In December 2017, IFFCO Canada relaunched with new development partners, new design, and a new name: ProjetBécancour.ag Limited Partnership. The project, first announced in 2012, was originally a $1.2 billion urea plant, but is now being reconfigured as a methanol-urea plant.
The list of investment drivers for building new ammonia plants in the US over the last few years was short, beginning and ending with cheap natural gas. Markets change, however, and the investment drivers for the next generation of new ammonia plants might include low cost electrolyzers, low cost renewable power, carbon taxes, and global demand for ammonia as a carbon-free energy vector.
For this to make sense, however, ammonia needs to be produced without fossil fuel inputs. This is perfectly possible using Haber-Bosch technology with electrolyzers, but today's wind and solar power plants exist on a smaller scale than could support a standard (very big) Haber-Bosch plant. So, to produce renewable ammonia, small-scale ammonia production is essential.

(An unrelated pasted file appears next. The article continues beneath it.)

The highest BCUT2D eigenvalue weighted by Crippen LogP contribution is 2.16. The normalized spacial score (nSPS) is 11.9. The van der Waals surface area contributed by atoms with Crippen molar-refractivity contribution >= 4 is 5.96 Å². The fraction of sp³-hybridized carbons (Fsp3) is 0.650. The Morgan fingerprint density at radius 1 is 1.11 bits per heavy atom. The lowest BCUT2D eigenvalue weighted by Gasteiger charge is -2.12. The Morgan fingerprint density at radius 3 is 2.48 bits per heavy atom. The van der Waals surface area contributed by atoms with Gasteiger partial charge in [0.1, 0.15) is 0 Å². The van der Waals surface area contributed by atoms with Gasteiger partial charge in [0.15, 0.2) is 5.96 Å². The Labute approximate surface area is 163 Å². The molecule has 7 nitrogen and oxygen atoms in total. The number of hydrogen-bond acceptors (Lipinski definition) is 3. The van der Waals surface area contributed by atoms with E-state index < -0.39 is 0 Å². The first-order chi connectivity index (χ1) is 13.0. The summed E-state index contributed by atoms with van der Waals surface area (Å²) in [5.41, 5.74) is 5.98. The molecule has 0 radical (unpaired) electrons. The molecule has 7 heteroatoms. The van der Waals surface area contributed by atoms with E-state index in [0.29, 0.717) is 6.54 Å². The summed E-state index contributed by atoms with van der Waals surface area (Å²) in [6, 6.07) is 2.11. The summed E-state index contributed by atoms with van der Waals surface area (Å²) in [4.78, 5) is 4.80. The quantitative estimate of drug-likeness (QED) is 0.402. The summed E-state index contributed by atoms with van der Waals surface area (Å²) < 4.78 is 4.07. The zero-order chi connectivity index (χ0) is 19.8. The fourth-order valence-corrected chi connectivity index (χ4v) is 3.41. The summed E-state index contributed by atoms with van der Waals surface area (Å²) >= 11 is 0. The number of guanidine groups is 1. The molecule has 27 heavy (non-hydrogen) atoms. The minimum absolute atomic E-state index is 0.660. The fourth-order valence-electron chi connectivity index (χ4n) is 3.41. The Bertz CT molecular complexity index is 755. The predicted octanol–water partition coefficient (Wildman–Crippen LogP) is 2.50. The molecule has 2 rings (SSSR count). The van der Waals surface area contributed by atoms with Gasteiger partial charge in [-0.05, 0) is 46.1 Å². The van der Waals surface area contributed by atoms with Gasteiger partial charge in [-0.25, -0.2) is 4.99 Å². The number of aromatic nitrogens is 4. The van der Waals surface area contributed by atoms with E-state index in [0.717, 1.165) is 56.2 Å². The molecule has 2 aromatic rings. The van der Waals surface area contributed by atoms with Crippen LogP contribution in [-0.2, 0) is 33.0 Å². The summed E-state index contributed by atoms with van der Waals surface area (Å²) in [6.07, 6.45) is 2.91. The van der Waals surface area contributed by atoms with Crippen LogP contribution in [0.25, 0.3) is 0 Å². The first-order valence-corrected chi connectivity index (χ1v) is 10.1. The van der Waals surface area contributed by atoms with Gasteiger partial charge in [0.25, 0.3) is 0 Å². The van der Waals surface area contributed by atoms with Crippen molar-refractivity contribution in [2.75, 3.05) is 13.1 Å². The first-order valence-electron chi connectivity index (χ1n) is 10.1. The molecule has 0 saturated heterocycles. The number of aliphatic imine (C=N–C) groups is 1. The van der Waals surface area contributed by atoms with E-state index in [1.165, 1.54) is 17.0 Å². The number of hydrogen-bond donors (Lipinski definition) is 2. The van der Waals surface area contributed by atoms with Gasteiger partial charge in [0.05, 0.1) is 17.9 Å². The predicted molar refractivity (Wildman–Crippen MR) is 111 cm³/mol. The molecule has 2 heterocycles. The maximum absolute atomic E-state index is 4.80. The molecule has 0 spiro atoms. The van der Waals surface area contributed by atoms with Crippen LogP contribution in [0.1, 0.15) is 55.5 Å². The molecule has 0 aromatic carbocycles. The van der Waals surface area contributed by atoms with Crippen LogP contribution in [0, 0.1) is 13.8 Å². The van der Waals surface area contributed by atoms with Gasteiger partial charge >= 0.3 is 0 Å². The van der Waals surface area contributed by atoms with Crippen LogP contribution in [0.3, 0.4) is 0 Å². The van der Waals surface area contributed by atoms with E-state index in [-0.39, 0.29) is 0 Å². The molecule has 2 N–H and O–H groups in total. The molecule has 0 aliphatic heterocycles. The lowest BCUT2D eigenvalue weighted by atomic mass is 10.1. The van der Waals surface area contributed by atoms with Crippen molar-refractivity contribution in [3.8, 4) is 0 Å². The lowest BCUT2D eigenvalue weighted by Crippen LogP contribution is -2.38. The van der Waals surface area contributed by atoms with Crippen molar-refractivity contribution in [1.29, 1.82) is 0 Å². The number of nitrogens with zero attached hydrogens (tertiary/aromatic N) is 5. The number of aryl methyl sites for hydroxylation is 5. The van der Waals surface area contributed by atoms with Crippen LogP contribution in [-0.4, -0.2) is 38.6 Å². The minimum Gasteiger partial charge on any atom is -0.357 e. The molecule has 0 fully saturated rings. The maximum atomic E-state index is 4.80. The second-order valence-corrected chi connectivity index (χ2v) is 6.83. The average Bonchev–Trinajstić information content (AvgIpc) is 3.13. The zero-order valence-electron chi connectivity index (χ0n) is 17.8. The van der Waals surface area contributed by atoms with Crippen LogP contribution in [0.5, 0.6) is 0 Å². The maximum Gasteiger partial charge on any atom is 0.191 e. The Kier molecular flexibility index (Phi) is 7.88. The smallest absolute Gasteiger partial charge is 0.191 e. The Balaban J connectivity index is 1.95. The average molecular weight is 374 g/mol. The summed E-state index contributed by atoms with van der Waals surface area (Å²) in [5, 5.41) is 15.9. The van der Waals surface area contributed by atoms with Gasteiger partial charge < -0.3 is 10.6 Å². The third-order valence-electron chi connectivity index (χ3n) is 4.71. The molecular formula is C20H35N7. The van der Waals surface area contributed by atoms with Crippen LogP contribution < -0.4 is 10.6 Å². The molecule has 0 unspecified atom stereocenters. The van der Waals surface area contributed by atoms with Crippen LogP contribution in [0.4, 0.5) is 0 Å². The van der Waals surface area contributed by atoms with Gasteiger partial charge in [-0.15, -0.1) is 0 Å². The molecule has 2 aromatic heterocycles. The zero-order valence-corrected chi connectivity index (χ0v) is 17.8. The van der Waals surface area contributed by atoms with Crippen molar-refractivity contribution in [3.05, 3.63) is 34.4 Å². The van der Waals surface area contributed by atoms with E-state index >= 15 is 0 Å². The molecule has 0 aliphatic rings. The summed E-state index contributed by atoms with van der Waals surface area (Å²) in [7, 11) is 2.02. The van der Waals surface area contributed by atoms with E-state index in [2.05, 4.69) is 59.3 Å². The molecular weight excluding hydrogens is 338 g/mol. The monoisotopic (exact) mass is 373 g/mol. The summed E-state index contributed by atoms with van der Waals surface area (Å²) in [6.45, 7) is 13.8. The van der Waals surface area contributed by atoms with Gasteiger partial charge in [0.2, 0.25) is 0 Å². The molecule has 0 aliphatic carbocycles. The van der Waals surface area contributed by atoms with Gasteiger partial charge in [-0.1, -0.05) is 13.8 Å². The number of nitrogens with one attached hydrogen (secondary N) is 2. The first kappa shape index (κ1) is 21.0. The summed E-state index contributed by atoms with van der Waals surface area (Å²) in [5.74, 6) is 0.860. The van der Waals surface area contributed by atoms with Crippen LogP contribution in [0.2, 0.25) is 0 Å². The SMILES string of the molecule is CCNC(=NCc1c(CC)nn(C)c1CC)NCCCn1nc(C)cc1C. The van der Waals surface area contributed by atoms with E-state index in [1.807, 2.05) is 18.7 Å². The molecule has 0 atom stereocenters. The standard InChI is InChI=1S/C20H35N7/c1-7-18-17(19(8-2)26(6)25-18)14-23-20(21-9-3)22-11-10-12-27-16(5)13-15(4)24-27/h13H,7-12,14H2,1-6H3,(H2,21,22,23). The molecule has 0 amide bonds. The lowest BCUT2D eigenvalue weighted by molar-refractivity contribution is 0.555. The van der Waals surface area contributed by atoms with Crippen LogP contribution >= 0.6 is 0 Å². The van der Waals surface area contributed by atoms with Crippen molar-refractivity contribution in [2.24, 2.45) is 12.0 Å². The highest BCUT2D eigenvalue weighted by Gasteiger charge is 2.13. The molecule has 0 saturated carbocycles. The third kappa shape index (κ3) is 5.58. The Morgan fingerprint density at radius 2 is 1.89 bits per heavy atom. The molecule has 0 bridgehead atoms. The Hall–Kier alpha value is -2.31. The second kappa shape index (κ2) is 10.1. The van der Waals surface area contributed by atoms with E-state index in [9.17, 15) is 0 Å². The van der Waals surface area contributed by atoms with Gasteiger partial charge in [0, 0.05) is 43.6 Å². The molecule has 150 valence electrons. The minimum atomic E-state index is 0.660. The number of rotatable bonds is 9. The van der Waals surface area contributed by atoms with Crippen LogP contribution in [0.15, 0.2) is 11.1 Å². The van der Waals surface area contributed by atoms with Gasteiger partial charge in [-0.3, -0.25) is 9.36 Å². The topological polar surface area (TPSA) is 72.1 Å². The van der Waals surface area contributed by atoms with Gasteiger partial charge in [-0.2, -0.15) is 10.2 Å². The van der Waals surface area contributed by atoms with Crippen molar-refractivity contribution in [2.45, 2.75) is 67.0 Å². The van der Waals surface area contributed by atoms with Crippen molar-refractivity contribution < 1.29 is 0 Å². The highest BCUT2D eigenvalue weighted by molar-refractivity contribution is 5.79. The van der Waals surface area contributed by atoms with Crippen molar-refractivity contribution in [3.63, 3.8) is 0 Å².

This time series chart shows the capital intensity of today’s ammonia plants. Together, the data illustrate competitive advantages of alternative investment strategies, and demonstrate a shift away from the prior trend toward (and received wisdom of) monolithic mega-plants that rely on a natural gas feedstock.
The developers behind the proposed world-scale ammonia plant in Topolobampo, Mexico, are quietly moving forward again.
This illustrates how hard it can be to challenge unwanted industrial development.
This also illustrates the local impact of a national statistic. The US became "a net exporter of natural gas on an annual basis in 2017 for the first time since 1957," in part due to new pipelines to Mexico, which benefitted from industrial anchor customers creating a future market for that gas.
Thus, Topolobampo ammonia: vertical integration of the value chain.
The urea brownfield in Beulah, North Dakota, has been under construction since mid-2014. It didn't start-up in early 2017, as originally scheduled, but it is now, finally, more-or-less finished, and its owners have announced a new schedule for the start of production.